What My Depression Taught Me About Living For The Future

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It's healthier to move forward than to keep looking back.

By Emma Phipps

If you aren't the kind of person who regularly scrolls through Tumblr, you might not be totally familiar with the concept of self-care. It includes anything from sleeping in and watching Netflix to drinking a glass of water after a night of boozing to ensure that you don't wake up with a hangover.

For my sister, it means setting some time aside to meticulously paint her nails. For my friend Nikki, it means doing laundry. For me, it usually involves at least 10 hours of sleep, followed by an enormous breakfast. 

I often think about it like this — self-care is anything you do in the interests of your future self.

Especially for hypersensitive anxiety monsters like me, it's important to know when your emotional gas tank is running low. My version of self-care often consists of taking the time to fill it back up by anchoring myself in basic tasks that make me feel grounded and productive (though it sometimes also consists of playing around with makeup for an hour and a half).

Once you get into the habit, this kind of self-care can feel easy. You train yourself to be attentive to your needs and then do your best to anticipate them — in 24 hours, what am I going to wish I had done 24 hours ago? Do that thing. One of the built-in advantages of practicing this kind of incremental caretaking is that even when you're not at 100 percent, cleaning out your refrigerator or doing a sheet mask is a fairly easy task.

But recently I've come to understand self-care as something more complicated. Incremental caretaking is great when you're at 80 or 75 percent. But what about when you're a lot lower than that?

My life came a little bit off the rails last Fall. A bad breakup coincided with a bad job, followed swiftly by an emotionally fraught Thanksgiving (tryptophan makes most people sleepy, but I think it just gives me panic attacks) and then made even worse by the inexplicable disappearance of a valued friendship, finally topped off by my yearly battle with seasonal affective disorder.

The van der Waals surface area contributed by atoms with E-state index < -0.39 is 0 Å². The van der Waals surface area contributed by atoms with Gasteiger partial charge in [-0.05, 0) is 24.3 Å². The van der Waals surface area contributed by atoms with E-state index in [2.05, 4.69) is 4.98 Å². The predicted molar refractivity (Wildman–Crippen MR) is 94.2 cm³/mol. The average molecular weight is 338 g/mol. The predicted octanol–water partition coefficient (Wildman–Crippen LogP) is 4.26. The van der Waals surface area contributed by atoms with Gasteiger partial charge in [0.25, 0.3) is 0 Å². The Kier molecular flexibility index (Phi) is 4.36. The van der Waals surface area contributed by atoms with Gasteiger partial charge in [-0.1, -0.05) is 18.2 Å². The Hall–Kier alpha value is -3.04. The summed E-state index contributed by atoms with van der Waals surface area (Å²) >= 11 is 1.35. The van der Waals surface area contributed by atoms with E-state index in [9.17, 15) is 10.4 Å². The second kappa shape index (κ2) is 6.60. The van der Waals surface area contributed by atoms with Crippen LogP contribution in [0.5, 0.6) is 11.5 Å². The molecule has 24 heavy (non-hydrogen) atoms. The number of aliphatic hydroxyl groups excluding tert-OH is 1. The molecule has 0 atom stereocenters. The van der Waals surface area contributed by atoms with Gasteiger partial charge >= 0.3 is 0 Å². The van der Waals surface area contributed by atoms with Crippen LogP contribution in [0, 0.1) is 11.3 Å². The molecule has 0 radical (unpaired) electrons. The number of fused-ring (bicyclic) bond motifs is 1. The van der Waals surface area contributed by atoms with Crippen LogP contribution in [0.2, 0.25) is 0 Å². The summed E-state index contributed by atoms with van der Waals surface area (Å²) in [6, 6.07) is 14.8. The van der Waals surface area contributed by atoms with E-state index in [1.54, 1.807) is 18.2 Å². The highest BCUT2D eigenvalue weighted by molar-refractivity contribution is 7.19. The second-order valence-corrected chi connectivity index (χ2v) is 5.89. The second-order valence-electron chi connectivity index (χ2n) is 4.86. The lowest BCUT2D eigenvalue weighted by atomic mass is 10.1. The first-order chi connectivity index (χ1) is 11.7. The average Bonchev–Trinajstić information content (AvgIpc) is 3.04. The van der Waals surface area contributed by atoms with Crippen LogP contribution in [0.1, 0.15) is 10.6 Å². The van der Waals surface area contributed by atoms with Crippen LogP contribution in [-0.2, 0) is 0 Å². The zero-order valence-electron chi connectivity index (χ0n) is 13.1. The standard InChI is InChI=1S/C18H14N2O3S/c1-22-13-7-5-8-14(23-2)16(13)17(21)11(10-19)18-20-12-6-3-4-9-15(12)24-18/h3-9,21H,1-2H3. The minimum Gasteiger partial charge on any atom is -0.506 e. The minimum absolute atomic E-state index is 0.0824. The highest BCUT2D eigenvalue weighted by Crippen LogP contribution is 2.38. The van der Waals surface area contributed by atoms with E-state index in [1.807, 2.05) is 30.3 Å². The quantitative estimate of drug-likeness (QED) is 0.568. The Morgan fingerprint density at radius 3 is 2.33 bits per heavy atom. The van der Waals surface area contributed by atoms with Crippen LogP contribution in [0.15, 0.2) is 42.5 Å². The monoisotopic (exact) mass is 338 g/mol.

I was suddenly in a place where I no longer recognized my own life. It felt like I had been shoved into an alternate universe where nothing was right. Every part of me ached for things to be the way they were before. And as a result, I found myself totally unable to imagine what my life would be like more than a week into the future.

I did my best to make plans, to build things into my schedule that I could look forward to. I tried to picture myself at Christmas, and then in January, and then in February. Spring and Summer became incomprehensible mysteries. I couldn't think of what that future iteration of me would look like, because every plan I had made was now on the other side of possibility. Every way that I had imagined myself being was suddenly out of the question.

And even more painfully, I didn't want to think about my future self, because I knew that whatever filled her days, it wouldn't be the things I had wanted so badly and pictured so clearly. I missed those hopes and I didn't want to admit to myself that, at least in those specific manifestations, they were dead.

And it's at those times — when you don't have enough light to see more than a few feet in front of your face — that another kind of self-care makes itself known.

I was as depressed as I'd ever been in my life. I cried almost every day, sometimes multiple times a day, often in the bathroom at work. One night I was crying so hard while getting ready for bed that I accidentally used my roommate's toothbrush and didn't notice until I was rinsing.